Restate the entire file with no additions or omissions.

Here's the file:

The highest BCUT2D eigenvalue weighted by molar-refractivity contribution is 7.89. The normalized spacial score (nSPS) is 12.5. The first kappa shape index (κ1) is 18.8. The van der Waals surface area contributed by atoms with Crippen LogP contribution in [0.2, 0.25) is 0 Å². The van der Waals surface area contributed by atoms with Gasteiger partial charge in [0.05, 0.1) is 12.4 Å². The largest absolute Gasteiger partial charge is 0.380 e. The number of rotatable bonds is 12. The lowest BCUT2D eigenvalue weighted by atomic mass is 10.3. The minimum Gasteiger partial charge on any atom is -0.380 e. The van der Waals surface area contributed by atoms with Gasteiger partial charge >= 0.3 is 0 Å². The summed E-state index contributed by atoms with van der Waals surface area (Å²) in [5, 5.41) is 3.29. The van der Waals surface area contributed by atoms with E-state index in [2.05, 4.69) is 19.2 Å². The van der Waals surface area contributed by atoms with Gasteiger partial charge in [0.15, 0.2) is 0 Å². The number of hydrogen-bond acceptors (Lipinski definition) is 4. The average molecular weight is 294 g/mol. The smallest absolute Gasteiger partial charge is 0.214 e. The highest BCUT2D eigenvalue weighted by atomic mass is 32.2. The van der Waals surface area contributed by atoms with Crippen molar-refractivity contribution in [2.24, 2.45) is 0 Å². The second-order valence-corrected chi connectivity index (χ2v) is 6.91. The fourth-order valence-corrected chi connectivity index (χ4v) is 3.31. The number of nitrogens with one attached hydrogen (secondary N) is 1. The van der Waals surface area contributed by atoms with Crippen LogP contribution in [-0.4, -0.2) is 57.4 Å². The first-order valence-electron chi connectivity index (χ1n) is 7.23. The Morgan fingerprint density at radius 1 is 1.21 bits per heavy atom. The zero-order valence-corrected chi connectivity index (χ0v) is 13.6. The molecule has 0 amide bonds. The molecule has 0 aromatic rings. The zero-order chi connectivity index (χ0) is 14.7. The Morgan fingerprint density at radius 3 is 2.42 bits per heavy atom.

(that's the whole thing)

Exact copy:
The highest BCUT2D eigenvalue weighted by molar-refractivity contribution is 7.89. The normalized spacial score (nSPS) is 12.5. The first kappa shape index (κ1) is 18.8. The van der Waals surface area contributed by atoms with Crippen LogP contribution in [0.2, 0.25) is 0 Å². The van der Waals surface area contributed by atoms with Gasteiger partial charge in [0.05, 0.1) is 12.4 Å². The largest absolute Gasteiger partial charge is 0.380 e. The number of rotatable bonds is 12. The lowest BCUT2D eigenvalue weighted by atomic mass is 10.3. The minimum Gasteiger partial charge on any atom is -0.380 e. The van der Waals surface area contributed by atoms with Gasteiger partial charge >= 0.3 is 0 Å². The summed E-state index contributed by atoms with van der Waals surface area (Å²) in [5, 5.41) is 3.29. The van der Waals surface area contributed by atoms with E-state index in [2.05, 4.69) is 19.2 Å². The van der Waals surface area contributed by atoms with Gasteiger partial charge in [0.15, 0.2) is 0 Å². The number of hydrogen-bond acceptors (Lipinski definition) is 4. The average molecular weight is 294 g/mol. The smallest absolute Gasteiger partial charge is 0.214 e. The highest BCUT2D eigenvalue weighted by atomic mass is 32.2. The van der Waals surface area contributed by atoms with Crippen molar-refractivity contribution in [2.24, 2.45) is 0 Å². The second-order valence-corrected chi connectivity index (χ2v) is 6.91. The fourth-order valence-corrected chi connectivity index (χ4v) is 3.31. The number of nitrogens with one attached hydrogen (secondary N) is 1. The van der Waals surface area contributed by atoms with Crippen LogP contribution in [-0.4, -0.2) is 57.4 Å². The first-order valence-electron chi connectivity index (χ1n) is 7.23. The Morgan fingerprint density at radius 1 is 1.21 bits per heavy atom. The zero-order valence-corrected chi connectivity index (χ0v) is 13.6. The molecule has 0 amide bonds. The molecule has 0 aromatic rings. The zero-order chi connectivity index (χ0) is 14.7. The Morgan fingerprint density at radius 3 is 2.42 bits per heavy atom.